Business letter writing

Letter-writing is an essential part of business. In spite of telephone, telex and telegraphic communication the writing of letters continues; in fact most telephoned and telegraphed communications have to be confirmed in writing.

The letter is often evidence of an arrangement or a contract, and must therefore be written with care; even the shortest and most usual of letters may have this importance. The need for thought in writing is clear when you realise that in speaking — either face-to-face or by tel­ephone — the reaction to the spoken word can be seen or heard imme­diately, but reaction to a letter is not known until the answer is received.

When you have written a letter, read it through carefully; see that you have put in everything you intended, and have expressed it well; read it again, trying to put yourself in the place of the receiver, to find out what impression your letter will make.

It is obvious that what has been said in the previous paragraph be­comes even more important when you write a letter in a foreign lan­guage. Unless you know that particular language very well you are cer­tain to translate some phrases from your own language literally; these phrases may then convey quite a different meaning from that intended. It is in any case impossible to translate all business phrases literally as each language has its own characteristic idiom. With this in mind we have given as large a selection as possible of English phrases in gene­ral use.

A question frequently asked is: 'How long should a good letter be?' The answer is: 'As long as is necessary to say what has to be said'. The manner of interpreting this varies, of course, with the writer, and also very greatly with the nationality of the writer.

Because the aim of the letter is to secure the interest of the reader, and his co-operation, the letter should begin with sentences that will introduce the matter without undue delay, and polite forms to help the introduction must not be too long. The letter should continue with the subject itself and all the necessary information or arguments connected with it, but the wording must carry the reader along smoothly; jerky, over-short or disjointed sentences spoil the impression. The letter should have a suitable ending — one that is not long but makes the reader feel that his point of view is being considered. This is especially necessary when sellers are writing to buyers.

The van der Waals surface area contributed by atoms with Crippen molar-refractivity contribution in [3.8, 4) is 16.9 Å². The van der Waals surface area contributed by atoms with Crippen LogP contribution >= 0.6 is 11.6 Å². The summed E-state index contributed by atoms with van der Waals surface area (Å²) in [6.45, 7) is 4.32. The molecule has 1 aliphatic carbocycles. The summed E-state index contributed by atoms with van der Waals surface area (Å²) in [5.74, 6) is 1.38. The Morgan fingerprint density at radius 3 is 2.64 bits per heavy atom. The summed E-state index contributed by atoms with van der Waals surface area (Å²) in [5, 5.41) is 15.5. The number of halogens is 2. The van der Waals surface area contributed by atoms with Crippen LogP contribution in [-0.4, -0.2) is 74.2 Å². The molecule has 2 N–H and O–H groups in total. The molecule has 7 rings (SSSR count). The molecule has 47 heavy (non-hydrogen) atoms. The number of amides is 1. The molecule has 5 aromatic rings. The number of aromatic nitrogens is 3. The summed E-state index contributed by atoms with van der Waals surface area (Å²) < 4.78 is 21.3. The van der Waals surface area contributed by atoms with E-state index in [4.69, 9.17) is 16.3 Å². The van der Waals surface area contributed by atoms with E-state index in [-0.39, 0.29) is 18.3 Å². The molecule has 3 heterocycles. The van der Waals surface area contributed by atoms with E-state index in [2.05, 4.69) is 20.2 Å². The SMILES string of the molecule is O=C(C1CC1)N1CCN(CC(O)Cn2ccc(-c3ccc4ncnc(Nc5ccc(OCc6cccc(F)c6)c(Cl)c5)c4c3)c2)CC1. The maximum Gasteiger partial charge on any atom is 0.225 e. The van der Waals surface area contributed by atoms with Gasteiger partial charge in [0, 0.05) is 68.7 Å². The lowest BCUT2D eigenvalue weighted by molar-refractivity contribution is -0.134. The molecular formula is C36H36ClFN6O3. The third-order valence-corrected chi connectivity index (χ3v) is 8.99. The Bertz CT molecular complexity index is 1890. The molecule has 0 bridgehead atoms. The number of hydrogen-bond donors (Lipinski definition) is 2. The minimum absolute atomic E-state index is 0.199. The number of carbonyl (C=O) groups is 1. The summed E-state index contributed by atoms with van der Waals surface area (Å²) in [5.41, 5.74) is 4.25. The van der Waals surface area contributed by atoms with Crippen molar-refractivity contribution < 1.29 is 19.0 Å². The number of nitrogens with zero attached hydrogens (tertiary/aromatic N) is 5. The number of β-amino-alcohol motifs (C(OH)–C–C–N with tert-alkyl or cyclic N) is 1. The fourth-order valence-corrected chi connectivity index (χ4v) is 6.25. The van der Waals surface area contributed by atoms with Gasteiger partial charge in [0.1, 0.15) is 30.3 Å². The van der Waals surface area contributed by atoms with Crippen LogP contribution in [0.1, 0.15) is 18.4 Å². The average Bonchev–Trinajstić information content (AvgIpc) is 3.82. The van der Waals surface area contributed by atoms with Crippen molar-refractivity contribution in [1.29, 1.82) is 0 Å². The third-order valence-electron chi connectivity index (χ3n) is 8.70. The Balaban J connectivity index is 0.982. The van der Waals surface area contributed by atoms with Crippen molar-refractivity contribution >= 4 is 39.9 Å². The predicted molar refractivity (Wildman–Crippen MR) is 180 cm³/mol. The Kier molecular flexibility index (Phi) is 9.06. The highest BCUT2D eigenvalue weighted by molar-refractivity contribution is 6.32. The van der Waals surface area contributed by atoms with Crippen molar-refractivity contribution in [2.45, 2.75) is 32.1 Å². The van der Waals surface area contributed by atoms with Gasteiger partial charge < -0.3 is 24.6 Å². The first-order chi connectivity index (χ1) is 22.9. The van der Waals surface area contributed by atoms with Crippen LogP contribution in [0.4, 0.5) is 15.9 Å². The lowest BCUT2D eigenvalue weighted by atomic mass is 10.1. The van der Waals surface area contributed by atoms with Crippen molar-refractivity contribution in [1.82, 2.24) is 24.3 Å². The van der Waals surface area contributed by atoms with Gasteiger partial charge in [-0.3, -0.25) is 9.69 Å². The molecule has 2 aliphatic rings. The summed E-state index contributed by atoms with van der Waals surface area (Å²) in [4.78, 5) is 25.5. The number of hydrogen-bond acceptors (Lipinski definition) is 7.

Waste of time in subsequent letters should be avoided by giving all the information likely to be required, unless the writer purposely re­frains from going into too much detail until he knows the reaction of his correspondent.

A good vocabulary is necessary, both in your own and foreign lan­guages; repetition should be avoided as much as possible, except where the exact meaning does not allow any change of word.

Everyone has a characteristic way of writing, but it must be remem­bered that the subject of the routine business letter lacks variety and certain accepted phrases are in general use. This is of great help to the foreigner, who can rely on them to compose a letter that will be under­stood. Let us say, perhaps, that a routine business letter is like a train, running on a railway track, whereas other letters are like cars that must, of course, keep to the road but are otherwise given greater freedom of movement than a train.